Tag: lloyd-jones

Song of the Stars | Sally Lloyd-Jones

We take cake pretty seriously around here. And we take any excuse to bake cakes, especially when we find an excuse that looks like this:

Little Book, Big Story

This weekend, we’ll celebrate Phoebe’s first birthday with pancakes and snuggles and a gift bag full of tissue paper (what more could a baby ask for?). We’ll celebrate St. Lucia’s Day, too, and our twelfth anniversary. So you see, we could make as many as three cakes if we wanted to. But I think we’ll stick with just one:

Birthday Cake | Little Book, Big Story

And we’ll keep rolling along with Advent, and I will keep pulling books down from the attic every so often so we can read them anew. This week, I’ll unveil one of my very favorites: Song of the Starsby Sally Lloyd-Jones (a regularly featured author here at Little Book, Big Story).

Song of the Stars | Little Book, Big Story

I bought this book based on Lloyd-Jones’s name alone, and if I’m perfectly honest, I’ll admit that my first response went a little like this:

Opening pages: Is that snow? (Aren’t we in Israel?) Do I see deciduous trees?

Mid-book: Are those . . . whales? And stallions? (Where are the camels?)

Closing pages: Tears. Sniffles.

Song of the Stars | Little Book, Big Story

At first, I didn’t get it. In her illustrations, Alison Jay departs from the standard Christmas-book livestock of ox and ass and camel and takes readers around the world, showing how Christ’s coming wasn’t only a local event for Israelite animals but something that the whole world—every nook and cranny of creation—was preparing for. Somehow that wide-ranging perspective made for a striking contrast to the fact that all of this deep anticipation, felt by birds and beasts alike, was met in the coming of a baby—a seemingly ordinary baby who was overlooked by most of the people he had come to redeem.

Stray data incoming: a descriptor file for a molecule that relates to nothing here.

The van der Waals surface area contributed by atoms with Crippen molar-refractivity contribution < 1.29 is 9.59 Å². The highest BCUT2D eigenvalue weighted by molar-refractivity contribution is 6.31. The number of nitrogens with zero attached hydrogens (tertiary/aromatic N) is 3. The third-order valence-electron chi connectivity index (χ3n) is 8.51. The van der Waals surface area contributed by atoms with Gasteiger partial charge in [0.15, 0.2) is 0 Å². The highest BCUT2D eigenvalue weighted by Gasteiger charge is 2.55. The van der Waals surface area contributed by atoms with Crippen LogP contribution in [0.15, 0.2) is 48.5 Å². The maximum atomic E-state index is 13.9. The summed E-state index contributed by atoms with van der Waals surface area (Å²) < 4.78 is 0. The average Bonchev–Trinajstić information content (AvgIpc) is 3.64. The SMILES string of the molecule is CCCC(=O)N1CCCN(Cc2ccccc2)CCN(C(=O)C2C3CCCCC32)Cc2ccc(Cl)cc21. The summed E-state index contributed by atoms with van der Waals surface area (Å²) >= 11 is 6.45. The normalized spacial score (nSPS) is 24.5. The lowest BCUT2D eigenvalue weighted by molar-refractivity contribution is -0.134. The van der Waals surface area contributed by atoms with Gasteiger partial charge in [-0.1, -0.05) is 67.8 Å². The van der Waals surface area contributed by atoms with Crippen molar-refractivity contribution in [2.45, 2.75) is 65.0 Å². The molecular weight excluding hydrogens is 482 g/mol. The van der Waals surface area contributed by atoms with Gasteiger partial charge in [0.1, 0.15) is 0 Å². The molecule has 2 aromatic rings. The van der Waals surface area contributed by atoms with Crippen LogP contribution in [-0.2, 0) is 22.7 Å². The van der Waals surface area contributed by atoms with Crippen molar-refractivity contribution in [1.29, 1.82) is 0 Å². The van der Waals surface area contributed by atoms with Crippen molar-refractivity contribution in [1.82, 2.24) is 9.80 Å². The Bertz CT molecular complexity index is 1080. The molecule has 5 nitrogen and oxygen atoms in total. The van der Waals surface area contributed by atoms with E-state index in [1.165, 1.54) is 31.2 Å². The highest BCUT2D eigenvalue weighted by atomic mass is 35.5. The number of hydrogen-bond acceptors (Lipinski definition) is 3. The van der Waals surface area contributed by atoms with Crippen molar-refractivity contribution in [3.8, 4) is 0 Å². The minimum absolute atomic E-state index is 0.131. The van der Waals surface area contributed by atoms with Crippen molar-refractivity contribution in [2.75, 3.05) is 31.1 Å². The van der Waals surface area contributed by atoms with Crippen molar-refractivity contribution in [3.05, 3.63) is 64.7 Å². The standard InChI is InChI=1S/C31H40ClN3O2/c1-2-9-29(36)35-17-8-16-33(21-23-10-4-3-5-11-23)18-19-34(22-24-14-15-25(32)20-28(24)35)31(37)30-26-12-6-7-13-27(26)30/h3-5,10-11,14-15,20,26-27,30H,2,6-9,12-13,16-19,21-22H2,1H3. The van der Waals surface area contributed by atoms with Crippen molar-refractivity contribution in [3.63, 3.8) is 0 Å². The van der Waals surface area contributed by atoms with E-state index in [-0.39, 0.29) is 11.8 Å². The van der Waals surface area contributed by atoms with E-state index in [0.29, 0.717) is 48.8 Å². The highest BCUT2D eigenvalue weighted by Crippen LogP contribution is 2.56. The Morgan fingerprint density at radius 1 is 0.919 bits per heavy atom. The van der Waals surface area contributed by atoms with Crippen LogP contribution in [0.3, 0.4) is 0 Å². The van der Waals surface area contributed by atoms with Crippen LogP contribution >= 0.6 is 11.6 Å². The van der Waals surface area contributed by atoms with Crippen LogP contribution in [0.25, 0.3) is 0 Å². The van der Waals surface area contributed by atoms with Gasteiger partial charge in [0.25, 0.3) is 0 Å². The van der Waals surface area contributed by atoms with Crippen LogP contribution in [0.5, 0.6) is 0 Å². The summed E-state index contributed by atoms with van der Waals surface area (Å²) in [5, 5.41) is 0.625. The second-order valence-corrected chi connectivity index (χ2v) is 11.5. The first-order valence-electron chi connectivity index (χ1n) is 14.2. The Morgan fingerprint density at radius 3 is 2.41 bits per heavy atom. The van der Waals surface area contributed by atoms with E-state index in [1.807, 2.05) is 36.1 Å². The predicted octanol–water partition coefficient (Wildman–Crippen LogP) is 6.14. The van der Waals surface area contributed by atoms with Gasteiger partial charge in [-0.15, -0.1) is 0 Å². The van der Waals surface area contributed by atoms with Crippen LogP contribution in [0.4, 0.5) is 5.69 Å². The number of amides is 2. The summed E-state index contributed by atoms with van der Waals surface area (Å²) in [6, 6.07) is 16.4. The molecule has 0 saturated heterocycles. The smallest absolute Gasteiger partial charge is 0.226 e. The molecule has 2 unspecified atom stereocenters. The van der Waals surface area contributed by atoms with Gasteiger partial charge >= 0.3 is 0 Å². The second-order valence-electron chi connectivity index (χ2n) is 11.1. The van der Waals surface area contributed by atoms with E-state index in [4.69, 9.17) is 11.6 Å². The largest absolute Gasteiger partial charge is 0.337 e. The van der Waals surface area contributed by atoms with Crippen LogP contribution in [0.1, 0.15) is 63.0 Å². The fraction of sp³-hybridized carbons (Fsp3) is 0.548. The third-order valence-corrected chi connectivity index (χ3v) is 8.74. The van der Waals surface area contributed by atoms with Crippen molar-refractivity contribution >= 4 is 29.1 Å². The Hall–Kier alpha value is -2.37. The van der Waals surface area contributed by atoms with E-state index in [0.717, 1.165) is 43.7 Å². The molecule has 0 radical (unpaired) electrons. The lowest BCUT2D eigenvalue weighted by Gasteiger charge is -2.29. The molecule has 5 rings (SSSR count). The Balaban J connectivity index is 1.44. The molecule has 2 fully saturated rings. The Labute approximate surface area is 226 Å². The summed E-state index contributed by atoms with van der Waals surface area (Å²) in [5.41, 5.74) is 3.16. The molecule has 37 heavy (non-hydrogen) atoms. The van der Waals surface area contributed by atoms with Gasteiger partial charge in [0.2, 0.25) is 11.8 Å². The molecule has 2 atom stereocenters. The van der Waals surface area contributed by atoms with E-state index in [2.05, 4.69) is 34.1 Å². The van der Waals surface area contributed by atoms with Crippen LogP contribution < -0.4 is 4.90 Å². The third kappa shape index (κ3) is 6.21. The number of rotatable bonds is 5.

Hence the tears and sniffles. The beauty of this book runs deep, so it will appeal—I’d hazard a guess—to all members of your family, regardless of age (and possible predisposition to cry over picture books). And if you’re anything like me, it will be one that you look forward to each season with, perhaps, an enthusiasm much like the one you feel for cake.


Song of the Stars
Sally Lloyd-Jones, Allison Jay (2011)

Beautiful Books for Advent

I like to get an early start on reviewing Christmas books around here, because I figure that at least some of you are, like me, whatever we call the opposite of a procrastinator. We were the ones who read through most of the course material weeks before our college professor presented it in class (but only in courses that we were excited about). If we have anything resembling a deadline in our near future, it’s a safe bet that we started working on the item due weeks, if not months, beforehand. And we start thinking about Christmas some time in late summer.

So it’s nice to know which books we’d like to add to the family library well before the need for them arises. Here, for you opposite-of-procrastinators, is a list of our family’s favorite books for Advent (and yes, this post was written three weeks before publication):